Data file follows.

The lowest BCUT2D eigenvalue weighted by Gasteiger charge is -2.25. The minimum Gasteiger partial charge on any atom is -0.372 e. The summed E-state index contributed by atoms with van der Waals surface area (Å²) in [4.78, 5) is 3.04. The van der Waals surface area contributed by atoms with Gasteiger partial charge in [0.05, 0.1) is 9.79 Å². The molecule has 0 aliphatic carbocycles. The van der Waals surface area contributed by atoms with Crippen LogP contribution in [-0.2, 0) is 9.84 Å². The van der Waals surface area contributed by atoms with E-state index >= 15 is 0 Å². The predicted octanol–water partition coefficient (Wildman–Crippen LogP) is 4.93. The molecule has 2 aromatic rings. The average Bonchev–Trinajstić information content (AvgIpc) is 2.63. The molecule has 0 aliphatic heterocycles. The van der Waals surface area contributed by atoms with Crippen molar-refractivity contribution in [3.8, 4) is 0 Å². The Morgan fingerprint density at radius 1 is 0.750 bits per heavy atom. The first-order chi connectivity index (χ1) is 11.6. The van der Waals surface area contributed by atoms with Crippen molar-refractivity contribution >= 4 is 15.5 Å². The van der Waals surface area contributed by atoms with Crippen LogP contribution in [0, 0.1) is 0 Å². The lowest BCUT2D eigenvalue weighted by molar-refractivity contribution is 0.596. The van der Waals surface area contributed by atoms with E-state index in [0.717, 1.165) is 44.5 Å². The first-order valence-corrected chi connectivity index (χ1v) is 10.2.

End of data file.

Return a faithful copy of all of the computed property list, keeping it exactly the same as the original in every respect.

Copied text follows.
The lowest BCUT2D eigenvalue weighted by Gasteiger charge is -2.25. The minimum Gasteiger partial charge on any atom is -0.372 e. The summed E-state index contributed by atoms with van der Waals surface area (Å²) in [4.78, 5) is 3.04. The van der Waals surface area contributed by atoms with Gasteiger partial charge in [0.05, 0.1) is 9.79 Å². The molecule has 0 aliphatic carbocycles. The van der Waals surface area contributed by atoms with Crippen LogP contribution in [-0.2, 0) is 9.84 Å². The van der Waals surface area contributed by atoms with E-state index >= 15 is 0 Å². The predicted octanol–water partition coefficient (Wildman–Crippen LogP) is 4.93. The molecule has 2 aromatic rings. The average Bonchev–Trinajstić information content (AvgIpc) is 2.63. The molecule has 0 aliphatic heterocycles. The van der Waals surface area contributed by atoms with Crippen molar-refractivity contribution in [3.8, 4) is 0 Å². The Morgan fingerprint density at radius 1 is 0.750 bits per heavy atom. The first-order chi connectivity index (χ1) is 11.6. The van der Waals surface area contributed by atoms with Crippen molar-refractivity contribution >= 4 is 15.5 Å². The van der Waals surface area contributed by atoms with Crippen LogP contribution in [0, 0.1) is 0 Å². The lowest BCUT2D eigenvalue weighted by molar-refractivity contribution is 0.596. The van der Waals surface area contributed by atoms with E-state index in [0.717, 1.165) is 44.5 Å². The first-order valence-corrected chi connectivity index (χ1v) is 10.2.